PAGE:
|(Top) A man, who claims to be a CPM supporter, poses with a gun and a wireless phone in Khejuri; (below) A man from the
rival camp, the Bhoomi Uchchhed Pratirodh Committee, patrols with a machete in Satengabari. Pictures by Pradip Sanyal
Nandigram, April 30: Pistol in one hand and cellphone in the other, Rabiul Hasan sits under a tree in Khejuri, barking orders to one of his lieutenants.
“Watch for any movement on their side. Don’t give up the fight. We must use any means to regain control of our turf. It’s do-or-die,” the local CPM leader’s message is unambiguous.
He turns to this correspondent. “We were driven back yesterday, but there’s always a next time.”
Rabiul is one of the many CPM members and supporters who made an attempt yesterday to return to their homes in Nandigram before being beaten back by the Bhoomi Uchchhed Pratirodh Committee.
He admits that the foray, confined to Nandigram II block, was ill-conceived. Today, he is finalising a “much better strategy” for the next attempt.
The plan, Rabiul says, is simple. His “60 to 70” armed cadre will provide covering fire while scores of others rush in to reoccupy their homes — and the party’s “territory” — across Nandigram I and II.
“I’ve posted my men in small groups at all the entry points. As you can see, I’m in constant touch with them. Let’s see how they can stop us this time.”
Some 20 young men, most of them carrying country-made pistols, rifles and cellphones, listen intently. A large polythene bag lies nearby, bulging with crude bombs.
This patch of land in Khejuri is the local CPM’s “control room”. Beyond the Tekhali bridge lies “enemy-occupied territory” — Bhangabera, Garchakraberia, Sonachura.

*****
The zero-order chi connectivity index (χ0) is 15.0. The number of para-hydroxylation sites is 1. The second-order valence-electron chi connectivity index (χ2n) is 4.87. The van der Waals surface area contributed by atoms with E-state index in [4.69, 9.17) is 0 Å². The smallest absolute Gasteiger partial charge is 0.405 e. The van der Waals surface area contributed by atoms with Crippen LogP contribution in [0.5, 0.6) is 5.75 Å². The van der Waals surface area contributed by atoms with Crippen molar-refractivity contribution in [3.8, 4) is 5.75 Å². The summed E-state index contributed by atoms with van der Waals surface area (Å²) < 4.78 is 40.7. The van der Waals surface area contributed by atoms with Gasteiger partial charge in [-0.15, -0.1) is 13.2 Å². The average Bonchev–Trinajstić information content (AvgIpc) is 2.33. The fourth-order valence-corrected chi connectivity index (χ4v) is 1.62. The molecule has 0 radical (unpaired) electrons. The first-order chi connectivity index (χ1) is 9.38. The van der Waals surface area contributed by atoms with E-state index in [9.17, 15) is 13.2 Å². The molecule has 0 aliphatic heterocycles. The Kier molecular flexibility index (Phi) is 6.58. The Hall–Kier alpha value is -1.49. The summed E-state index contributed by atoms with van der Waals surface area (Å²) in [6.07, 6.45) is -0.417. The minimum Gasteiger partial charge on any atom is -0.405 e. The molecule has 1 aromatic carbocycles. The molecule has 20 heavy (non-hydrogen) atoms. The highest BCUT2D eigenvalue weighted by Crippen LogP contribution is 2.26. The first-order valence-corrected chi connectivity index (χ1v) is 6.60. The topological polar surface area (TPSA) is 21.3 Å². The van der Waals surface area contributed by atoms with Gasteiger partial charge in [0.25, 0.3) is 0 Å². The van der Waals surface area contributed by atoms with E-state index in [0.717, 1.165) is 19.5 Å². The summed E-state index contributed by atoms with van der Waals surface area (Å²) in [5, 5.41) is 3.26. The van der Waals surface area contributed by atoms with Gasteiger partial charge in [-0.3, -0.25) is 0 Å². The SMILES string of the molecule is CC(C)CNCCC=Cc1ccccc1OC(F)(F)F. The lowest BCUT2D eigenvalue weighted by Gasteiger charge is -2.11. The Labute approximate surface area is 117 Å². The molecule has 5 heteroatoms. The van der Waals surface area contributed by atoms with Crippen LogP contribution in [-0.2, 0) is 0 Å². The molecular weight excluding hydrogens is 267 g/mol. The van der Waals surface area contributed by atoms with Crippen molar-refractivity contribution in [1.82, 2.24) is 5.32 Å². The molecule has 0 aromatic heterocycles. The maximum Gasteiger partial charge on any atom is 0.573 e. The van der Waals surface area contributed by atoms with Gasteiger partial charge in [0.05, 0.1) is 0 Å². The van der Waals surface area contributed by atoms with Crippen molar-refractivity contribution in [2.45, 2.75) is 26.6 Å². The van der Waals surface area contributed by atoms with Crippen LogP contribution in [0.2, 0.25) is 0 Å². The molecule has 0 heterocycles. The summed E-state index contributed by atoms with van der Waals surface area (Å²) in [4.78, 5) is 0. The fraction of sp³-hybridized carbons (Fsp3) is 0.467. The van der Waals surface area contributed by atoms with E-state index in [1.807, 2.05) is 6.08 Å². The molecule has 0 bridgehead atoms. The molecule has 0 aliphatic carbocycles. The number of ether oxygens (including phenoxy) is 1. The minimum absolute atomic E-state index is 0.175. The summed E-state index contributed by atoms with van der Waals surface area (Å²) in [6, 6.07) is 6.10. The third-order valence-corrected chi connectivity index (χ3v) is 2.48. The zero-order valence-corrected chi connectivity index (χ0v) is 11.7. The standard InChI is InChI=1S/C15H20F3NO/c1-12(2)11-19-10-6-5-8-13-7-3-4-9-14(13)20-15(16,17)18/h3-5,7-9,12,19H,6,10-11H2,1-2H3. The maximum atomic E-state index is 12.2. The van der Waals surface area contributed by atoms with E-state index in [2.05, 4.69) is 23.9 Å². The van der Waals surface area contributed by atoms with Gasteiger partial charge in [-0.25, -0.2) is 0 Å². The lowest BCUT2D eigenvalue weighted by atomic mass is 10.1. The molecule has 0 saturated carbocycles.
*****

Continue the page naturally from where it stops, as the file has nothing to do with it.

There, the Pratirodh Committee, too, is equally prepared with even 12-year-old boys part of the round-the-clock vigil.
“We know what they are up to and we’ll fight them tooth and nail,” says Nil Bahadur, leader of the committee’s “army” at Satengabari, one of the three villages CPM cadre had attacked yesterday.
Many villagers have sent their women and children away to relatives’ homes. The males — anyone over 12 and below 50 — have been posted at every entry point in groups of around 10, which means they are virtually eyeball-to-eyeball with Rabiul’s men. The committee’s squads, too, are in touch over their mobiles.
“The situation is extremely volatile. We’ll deploy more personnel,” says Ramesh Babu, deputy inspector-general, Midnapore range, somewhat unconvincingly.
The police, under severe criticism over the March 14 firing that killed 14 people, have done little since to stop the stray skirmishes over CPM supporters’ attempts to return to the villages they were driven out of in January.
The violence flared up yesterday, with several villages attacked and a CPM worker killed. There was some shooting by both sides today, too, and many CPM supporters’ homes were destroyed, but there were no human casualties.
Nandigram officer-in-charge Champak Choudhuri tried to lead a team to Maheshpur but was chased away by a Pratirodh Committee mob, while CPM supporters detained a police jeep at Amdabad.
Rabiul has no confidence in the police. “We’ll do it ourselves. How long will our people stay in makeshift camps'”
“We, too, are fully armed. We’ll teach them a lesson,” says Nil Bahadur.
In Calcutta, told about a high court order to ensure normality in Nandigram, chief minister Buddhadeb Bhattacharjee’s reaction was: “How is it possible to ensure peace'”